“datatype” : “bigint”}

We decided to store the configuration in json format, but this is not important for solving the main task and can be transferred to another format. Also, the configuration can be supplemented with all the necessary parameters specific to each individual process. This makes the concept portable for different use cases.

To make ETL independent of the input data metadata, we separated the configurations of objects related to this process into a separate artifact with its own release and verification cycle. We call it “ETL configuration”.

From words to deeds

The first architectural component is the config applier. It transfers the serialized object configuration to the relational model to the database. We use PostgreSQL for this.

Configurations do not replace each other, but are versioned. This allows us to keep a history of changes. Before each ETL launch, it checks the metadata in the database and receives the current configuration.

In addition to the main task at this stage, the configuration is validated in accordance with the accepted rules.

The first rule of the club of good configs is that the number of features in the new configuration must be greater than or equal to the number of features in the old configuration. However, fields can be marked as “non-paged”. This rule protects us from the problem of migrating the historical data schema: it is easier for the target table to understand where to map data with the old schema without a name collision.

The second rule is that each version of the configuration must have the minimum required list of parameters for the process. This is where non-viable versions that can lead to a process malfunction are clipped.

Optionally, you can check the absence of typos in the nominal parameters.

When the checks are done, json turns into a set of insert scripts and is sent to the database.

After the new configuration is located in the relational model and is ready for use, it is time for the second application – config migrator.

The logic for migrating tables is based on comparing different versions of a configuration in a database. The application pulls the last and the penultimate version of the configuration for an object from the database and builds a migration script based on their differences.

In the current version, as I mentioned above, we do not consider the possibility of removing fields from the object, since this would require a back migration of all historical data, which is quite expensive.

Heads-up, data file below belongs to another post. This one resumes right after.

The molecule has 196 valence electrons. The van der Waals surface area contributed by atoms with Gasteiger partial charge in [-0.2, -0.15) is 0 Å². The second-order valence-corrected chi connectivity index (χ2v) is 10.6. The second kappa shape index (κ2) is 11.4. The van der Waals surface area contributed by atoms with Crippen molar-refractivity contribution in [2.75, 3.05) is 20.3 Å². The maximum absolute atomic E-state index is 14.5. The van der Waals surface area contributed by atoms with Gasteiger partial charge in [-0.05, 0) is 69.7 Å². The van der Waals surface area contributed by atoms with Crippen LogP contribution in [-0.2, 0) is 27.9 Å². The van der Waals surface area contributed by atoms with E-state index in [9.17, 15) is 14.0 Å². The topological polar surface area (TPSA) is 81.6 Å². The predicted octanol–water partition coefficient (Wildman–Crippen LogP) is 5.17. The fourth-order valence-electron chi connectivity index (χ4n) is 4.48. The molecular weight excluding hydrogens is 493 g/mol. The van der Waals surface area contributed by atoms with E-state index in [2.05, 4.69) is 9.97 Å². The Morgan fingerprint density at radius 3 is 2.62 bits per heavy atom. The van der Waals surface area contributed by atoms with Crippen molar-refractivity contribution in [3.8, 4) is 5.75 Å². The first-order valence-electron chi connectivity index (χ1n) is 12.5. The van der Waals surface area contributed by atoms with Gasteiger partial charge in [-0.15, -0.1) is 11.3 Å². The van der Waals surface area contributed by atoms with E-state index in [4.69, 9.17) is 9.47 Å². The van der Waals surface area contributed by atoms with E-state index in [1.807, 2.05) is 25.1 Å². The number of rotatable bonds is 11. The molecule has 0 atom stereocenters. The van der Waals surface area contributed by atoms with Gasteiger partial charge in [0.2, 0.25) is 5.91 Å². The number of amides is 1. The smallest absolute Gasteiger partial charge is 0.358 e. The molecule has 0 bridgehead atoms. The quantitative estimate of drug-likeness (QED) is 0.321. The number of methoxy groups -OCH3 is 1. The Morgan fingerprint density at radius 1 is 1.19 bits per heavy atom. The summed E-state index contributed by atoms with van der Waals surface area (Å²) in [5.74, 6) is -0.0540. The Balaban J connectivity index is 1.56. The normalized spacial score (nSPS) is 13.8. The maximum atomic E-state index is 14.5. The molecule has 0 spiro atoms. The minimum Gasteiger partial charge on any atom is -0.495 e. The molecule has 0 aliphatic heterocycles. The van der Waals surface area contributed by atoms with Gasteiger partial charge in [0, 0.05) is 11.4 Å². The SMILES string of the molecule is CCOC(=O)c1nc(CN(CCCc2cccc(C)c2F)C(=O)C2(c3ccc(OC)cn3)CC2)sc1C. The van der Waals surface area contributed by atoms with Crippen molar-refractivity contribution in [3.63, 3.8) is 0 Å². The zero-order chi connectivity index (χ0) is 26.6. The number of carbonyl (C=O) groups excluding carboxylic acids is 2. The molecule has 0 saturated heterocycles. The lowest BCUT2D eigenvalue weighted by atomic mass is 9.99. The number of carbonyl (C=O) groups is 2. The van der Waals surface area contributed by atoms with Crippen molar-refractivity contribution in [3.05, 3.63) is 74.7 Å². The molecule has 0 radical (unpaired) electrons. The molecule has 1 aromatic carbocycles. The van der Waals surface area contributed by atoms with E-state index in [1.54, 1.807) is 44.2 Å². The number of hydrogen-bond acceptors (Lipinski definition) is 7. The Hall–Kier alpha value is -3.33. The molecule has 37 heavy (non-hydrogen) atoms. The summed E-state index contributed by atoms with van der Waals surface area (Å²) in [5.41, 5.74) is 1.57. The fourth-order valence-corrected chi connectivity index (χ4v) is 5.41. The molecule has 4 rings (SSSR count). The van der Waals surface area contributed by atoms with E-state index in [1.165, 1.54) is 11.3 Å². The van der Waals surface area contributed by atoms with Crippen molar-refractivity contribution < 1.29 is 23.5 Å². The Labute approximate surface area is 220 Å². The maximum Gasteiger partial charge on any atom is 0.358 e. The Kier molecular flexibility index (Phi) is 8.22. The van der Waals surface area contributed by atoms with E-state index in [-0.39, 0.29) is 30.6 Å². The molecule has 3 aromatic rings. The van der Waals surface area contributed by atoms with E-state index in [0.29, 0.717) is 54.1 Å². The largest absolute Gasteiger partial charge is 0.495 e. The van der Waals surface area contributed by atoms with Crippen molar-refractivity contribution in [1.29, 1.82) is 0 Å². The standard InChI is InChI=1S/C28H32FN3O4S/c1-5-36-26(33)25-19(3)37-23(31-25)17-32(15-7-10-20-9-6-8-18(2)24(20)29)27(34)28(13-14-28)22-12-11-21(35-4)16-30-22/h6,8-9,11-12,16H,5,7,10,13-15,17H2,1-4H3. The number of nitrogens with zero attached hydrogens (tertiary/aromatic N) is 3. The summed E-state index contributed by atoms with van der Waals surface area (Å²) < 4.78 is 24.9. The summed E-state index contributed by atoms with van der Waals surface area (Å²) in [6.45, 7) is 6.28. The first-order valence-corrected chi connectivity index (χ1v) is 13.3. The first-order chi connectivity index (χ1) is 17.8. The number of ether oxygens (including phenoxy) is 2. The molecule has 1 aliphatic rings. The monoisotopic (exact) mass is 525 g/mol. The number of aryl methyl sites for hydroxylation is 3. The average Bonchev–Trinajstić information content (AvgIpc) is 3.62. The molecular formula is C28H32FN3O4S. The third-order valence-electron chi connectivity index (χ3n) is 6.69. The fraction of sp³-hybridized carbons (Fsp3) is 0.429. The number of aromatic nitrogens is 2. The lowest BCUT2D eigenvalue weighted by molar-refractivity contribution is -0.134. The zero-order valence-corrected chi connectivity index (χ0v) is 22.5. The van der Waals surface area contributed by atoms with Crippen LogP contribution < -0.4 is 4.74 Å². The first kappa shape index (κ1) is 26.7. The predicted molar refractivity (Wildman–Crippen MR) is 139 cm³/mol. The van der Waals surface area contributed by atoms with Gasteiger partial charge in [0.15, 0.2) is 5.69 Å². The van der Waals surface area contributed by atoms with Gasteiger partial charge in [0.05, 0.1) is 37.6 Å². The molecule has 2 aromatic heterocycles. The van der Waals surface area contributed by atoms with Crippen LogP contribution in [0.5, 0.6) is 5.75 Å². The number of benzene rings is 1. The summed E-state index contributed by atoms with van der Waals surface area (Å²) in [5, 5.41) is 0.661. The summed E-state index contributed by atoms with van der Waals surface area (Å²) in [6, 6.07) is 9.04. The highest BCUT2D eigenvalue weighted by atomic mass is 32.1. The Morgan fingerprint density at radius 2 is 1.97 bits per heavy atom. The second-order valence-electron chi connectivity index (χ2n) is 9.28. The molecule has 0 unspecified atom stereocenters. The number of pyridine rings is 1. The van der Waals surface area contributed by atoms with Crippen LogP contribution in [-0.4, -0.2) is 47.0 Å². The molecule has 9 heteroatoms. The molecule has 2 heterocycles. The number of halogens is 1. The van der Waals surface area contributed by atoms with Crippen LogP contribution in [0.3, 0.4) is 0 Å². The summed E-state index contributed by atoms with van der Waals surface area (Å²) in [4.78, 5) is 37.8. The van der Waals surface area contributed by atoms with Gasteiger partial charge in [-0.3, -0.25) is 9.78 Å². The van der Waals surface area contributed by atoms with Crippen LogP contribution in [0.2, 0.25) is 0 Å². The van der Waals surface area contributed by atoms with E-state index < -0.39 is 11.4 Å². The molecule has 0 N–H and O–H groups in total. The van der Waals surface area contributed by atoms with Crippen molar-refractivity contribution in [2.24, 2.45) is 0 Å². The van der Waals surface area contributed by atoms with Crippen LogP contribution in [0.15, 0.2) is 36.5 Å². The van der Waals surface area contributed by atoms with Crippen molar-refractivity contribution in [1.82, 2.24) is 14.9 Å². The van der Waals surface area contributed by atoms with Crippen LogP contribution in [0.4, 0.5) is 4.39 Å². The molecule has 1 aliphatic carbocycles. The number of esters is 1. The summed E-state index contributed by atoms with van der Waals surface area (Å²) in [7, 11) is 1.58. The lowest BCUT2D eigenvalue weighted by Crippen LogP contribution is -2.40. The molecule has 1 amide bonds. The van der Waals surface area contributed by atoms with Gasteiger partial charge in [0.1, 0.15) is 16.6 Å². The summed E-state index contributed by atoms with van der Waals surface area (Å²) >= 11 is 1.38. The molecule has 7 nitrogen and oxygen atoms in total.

Let’s look at the operation of this application step by step. First of all, the application compares the configuration versions and gets a list of changes. Then, sql-scripts for changes in the “ALTER TABLE ADD COLUMN” format are generated for the target tables both in the data lake and in the data mart. When migration scripts are received for all tables, the application starts their execution one by one.

The main difficulty here is working with the peculiarities of the process of changes in individual databases. For example, Apache Hive lacks the DROP COLUMN operation. Instead, we need to use REPLACE COLUMNS with the old schema to roll back to the previous version.

Sequential execution of migration scripts allows us to monitor the state of target tables and quickly catch incorrect behavior during migration.


We began to implement the adopted decision in stages. At the first stage, the configurations of objects were rewritten for the new format and the work with configurations from the database at the ETL level was supported. In the second step, we automated the process of rolling out the configuration in the database by creating the config applier. The final stage was the creation of the migration application.

Dividing the implementation process into stages allowed us to immediately benefit from the new architecture. In addition, the successes of the initial stages made it possible to obtain resources for further development.

Plans for the future

The first point of improvement is to encapsulate all the configuration logic in a separate library to facilitate porting to other projects.

The second point is related to moving the process of migrating tables from an external process into ETL, so that the preparatory stage of each launch of the pipeline is to check the changes and launch the migrations. This method will not require stopping the scheduled pipelines for a lock-out migration from an external process. However, at the moment the process is unstable due to the specifics of the databases we use.


From dozens of hours of manual work that wasting time on more interesting tasks, we moved on to a couple of hours in a sprint to write several lines to json scripts.

The verification process has become more transparent, since all automation components can be tested regardless of the object configurations themselves. And the configurations themselves are validated internally by checking the config applier.

Similar Posts

Leave a Reply

Your email address will not be published. Required fields are marked *